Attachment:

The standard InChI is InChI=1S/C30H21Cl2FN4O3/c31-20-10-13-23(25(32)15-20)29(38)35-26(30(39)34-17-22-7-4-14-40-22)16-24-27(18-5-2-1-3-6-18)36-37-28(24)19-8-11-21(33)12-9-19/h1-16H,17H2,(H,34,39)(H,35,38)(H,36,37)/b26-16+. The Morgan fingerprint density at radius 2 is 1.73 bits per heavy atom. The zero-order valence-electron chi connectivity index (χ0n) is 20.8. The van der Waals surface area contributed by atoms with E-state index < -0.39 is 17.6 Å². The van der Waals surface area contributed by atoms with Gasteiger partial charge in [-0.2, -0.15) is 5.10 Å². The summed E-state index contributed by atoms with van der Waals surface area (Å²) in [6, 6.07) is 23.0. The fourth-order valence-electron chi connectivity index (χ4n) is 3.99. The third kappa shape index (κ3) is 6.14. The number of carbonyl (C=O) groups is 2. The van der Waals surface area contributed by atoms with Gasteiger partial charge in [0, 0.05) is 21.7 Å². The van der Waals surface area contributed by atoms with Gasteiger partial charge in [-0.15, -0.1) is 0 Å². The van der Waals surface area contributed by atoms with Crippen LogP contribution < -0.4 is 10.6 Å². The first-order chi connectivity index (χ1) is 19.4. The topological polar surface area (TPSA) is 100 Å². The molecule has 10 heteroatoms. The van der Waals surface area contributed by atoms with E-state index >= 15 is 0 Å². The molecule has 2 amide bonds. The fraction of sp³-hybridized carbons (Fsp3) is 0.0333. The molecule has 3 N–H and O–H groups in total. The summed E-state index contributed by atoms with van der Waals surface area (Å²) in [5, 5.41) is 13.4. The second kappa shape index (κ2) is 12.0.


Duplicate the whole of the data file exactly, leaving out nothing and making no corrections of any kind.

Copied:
The standard InChI is InChI=1S/C30H21Cl2FN4O3/c31-20-10-13-23(25(32)15-20)29(38)35-26(30(39)34-17-22-7-4-14-40-22)16-24-27(18-5-2-1-3-6-18)36-37-28(24)19-8-11-21(33)12-9-19/h1-16H,17H2,(H,34,39)(H,35,38)(H,36,37)/b26-16+. The Morgan fingerprint density at radius 2 is 1.73 bits per heavy atom. The zero-order valence-electron chi connectivity index (χ0n) is 20.8. The van der Waals surface area contributed by atoms with E-state index < -0.39 is 17.6 Å². The van der Waals surface area contributed by atoms with Gasteiger partial charge in [-0.2, -0.15) is 5.10 Å². The summed E-state index contributed by atoms with van der Waals surface area (Å²) in [6, 6.07) is 23.0. The fourth-order valence-electron chi connectivity index (χ4n) is 3.99. The third kappa shape index (κ3) is 6.14. The number of carbonyl (C=O) groups is 2. The van der Waals surface area contributed by atoms with Gasteiger partial charge in [0, 0.05) is 21.7 Å². The van der Waals surface area contributed by atoms with Gasteiger partial charge in [-0.15, -0.1) is 0 Å². The van der Waals surface area contributed by atoms with Crippen LogP contribution < -0.4 is 10.6 Å². The first-order chi connectivity index (χ1) is 19.4. The topological polar surface area (TPSA) is 100 Å². The molecule has 10 heteroatoms. The van der Waals surface area contributed by atoms with E-state index >= 15 is 0 Å². The molecule has 2 amide bonds. The fraction of sp³-hybridized carbons (Fsp3) is 0.0333. The molecule has 3 N–H and O–H groups in total. The summed E-state index contributed by atoms with van der Waals surface area (Å²) in [5, 5.41) is 13.4. The second kappa shape index (κ2) is 12.0.